Poor may pay more for Medicare

Program that covered monthly premiums expired Sept. 30

extension has been proposed


WASHINGTON -- About 192,000 Medicare beneficiaries with low incomes face a steep increase in costs because Congress has not renewed a program that paid their monthly premiums, the Bush administration said yesterday.

"These are highly vulnerable beneficiaries," the administration said in an e-mail notice sent Friday night to Congress. The notice said that legal authority for the program expired at the end of the fiscal year on Sept. 30. So the low-income beneficiaries - who are 65 and older, or disabled - will have to pay the premiums that until now were paid for them by the federal government.

The basic Medicare premium is $78.20 a month and will rise to $88.50 in January. Premiums are normally deducted from Social Security checks.

"The administration has no authority to reinstate the program," the notice said. "Congress must act. The president's 2006 budget proposed a one-year extension of the program. Without a reinstatement of the program, these 192,000 beneficiaries will be individually responsible for the payment of their Medicare Part B premiums."

Under the program, the federal government can pay premiums for Medicare beneficiaries with incomes from $1,097 to $1,464 a month. That amounts to $13,164 to $17,568 annually. Beneficiaries are known as "qualifying individuals," and the program is often called the QI program.

The administration said, "States are responsible for notifying beneficiaries that the QI benefit has been terminated."

The House and the Senate have passed separate bills to reinstate the program. The cost, roughly $200 million a year, would be offset by denying federal payments under Medicaid and Medicare for Viagra and other drugs for erectile dysfunction.

Congress left Oct. 7 for a 10-day recess without resolving differences on this and other issues. The two houses disagree over parts of the legislation dealing with welfare benefits, unemployment insurance and programs to promote sexual abstinence.

Kevin W. Concannon, director of the Iowa Department of Human Services, said, "Congress just walked away and left a lot of poor people hanging. It's frustrating and disheartening. We hope Congress will extend the program, but there is no guarantee."

The federal Centers for Medicare & Medicaid Services told Congress that it had "received requests for information on how to begin terminating beneficiaries from the program from states such as Florida, Nevada and New York."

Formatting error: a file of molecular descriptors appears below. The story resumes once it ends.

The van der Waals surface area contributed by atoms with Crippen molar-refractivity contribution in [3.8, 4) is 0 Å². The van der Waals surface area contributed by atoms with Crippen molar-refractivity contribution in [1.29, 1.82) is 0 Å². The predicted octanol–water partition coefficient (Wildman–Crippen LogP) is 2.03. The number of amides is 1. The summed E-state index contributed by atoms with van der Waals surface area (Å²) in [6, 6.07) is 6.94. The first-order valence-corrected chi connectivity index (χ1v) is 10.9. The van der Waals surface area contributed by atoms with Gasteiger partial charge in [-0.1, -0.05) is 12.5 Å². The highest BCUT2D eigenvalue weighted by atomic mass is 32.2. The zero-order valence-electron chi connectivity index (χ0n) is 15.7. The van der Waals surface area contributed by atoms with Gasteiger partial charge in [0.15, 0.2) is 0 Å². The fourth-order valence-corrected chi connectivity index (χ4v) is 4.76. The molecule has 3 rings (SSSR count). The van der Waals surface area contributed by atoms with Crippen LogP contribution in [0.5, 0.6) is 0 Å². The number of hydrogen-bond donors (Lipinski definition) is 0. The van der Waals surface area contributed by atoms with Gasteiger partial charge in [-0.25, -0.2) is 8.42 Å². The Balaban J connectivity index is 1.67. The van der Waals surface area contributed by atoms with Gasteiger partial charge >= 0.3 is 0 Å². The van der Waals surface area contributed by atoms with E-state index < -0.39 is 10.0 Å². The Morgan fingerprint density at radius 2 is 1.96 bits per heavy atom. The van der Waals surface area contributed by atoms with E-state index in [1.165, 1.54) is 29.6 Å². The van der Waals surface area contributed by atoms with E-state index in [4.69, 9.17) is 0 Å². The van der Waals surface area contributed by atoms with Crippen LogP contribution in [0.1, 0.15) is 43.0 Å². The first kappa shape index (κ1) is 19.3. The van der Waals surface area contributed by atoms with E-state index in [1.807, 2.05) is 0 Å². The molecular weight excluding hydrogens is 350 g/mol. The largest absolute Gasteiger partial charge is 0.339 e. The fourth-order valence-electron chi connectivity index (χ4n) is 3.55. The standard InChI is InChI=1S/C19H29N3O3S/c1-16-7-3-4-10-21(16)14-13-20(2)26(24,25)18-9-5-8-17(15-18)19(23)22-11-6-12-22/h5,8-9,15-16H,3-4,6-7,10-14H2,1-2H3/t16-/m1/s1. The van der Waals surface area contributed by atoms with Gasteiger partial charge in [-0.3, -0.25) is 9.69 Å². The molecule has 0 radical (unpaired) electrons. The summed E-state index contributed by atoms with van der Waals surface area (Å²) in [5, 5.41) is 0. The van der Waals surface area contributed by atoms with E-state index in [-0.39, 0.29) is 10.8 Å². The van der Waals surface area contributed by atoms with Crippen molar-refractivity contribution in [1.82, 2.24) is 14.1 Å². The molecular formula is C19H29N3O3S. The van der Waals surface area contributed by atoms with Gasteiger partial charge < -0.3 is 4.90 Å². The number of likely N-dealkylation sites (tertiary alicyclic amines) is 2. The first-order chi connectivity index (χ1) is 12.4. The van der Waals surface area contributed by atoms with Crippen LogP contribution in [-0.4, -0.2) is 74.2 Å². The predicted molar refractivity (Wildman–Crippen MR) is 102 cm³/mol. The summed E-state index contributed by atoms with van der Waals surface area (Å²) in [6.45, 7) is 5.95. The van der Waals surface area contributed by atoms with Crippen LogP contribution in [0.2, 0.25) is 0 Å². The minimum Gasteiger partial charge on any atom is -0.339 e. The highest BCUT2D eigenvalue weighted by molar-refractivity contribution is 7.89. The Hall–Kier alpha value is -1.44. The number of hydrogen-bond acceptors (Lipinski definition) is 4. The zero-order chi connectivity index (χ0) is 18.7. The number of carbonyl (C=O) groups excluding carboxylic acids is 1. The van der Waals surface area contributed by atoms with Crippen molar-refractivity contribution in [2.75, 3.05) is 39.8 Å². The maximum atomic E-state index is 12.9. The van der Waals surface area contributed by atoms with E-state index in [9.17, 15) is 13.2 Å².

Howard J. Bedlin, vice president of the National Council on the Aging, a research and advocacy group, said, "It's hard to believe that Congress would cut off vulnerable seniors from the help they need at such a critical time. Medicare premiums have increased more than 50 percent in three years. Do we really want to have thousands of seniors no longer able to afford to see their doctors?"

Gary R. Karr, a spokesman for the Centers for Medicare & Medicaid Services, said, "We want Congress to renew the program."

If Congress does nothing, the agency told Congress, beneficiaries will have to pay Medicare premiums for October and subsequent months. Several months' premiums could be deducted at once from a person's Social Security check.

The agency said that if the Social Security Administration receives a list of names in November, "the beneficiary will see his or her December check reduced by $234.60" - the amount for October, November and December.

Congress is scheduled to reconvene tomorrow. Proposals to reduce the federal budget deficit are high on the agenda. Republican leaders say they will work with the White House to cut $35 billion from projected spending on benefit programs over five years.

But Sen. Charles E. Grassley, an Iowa Republican and chairman of the Finance Committee, said he would try to preserve aid for low-income Medicare beneficiaries because the program had "proved its value in helping those who live on the edge of poverty."

Sen. Jeff Bingaman, a New Mexico Democrat, has introduced a bill that would permanently authorize aid for low-income people on Medicare. "Congress should not be playing political hot potato with this issue every year," Bingaman said.

Baltimore Sun Articles
Please note the green-lined linked article text has been applied commercially without any involvement from our newsroom editors, reporters or any other editorial staff.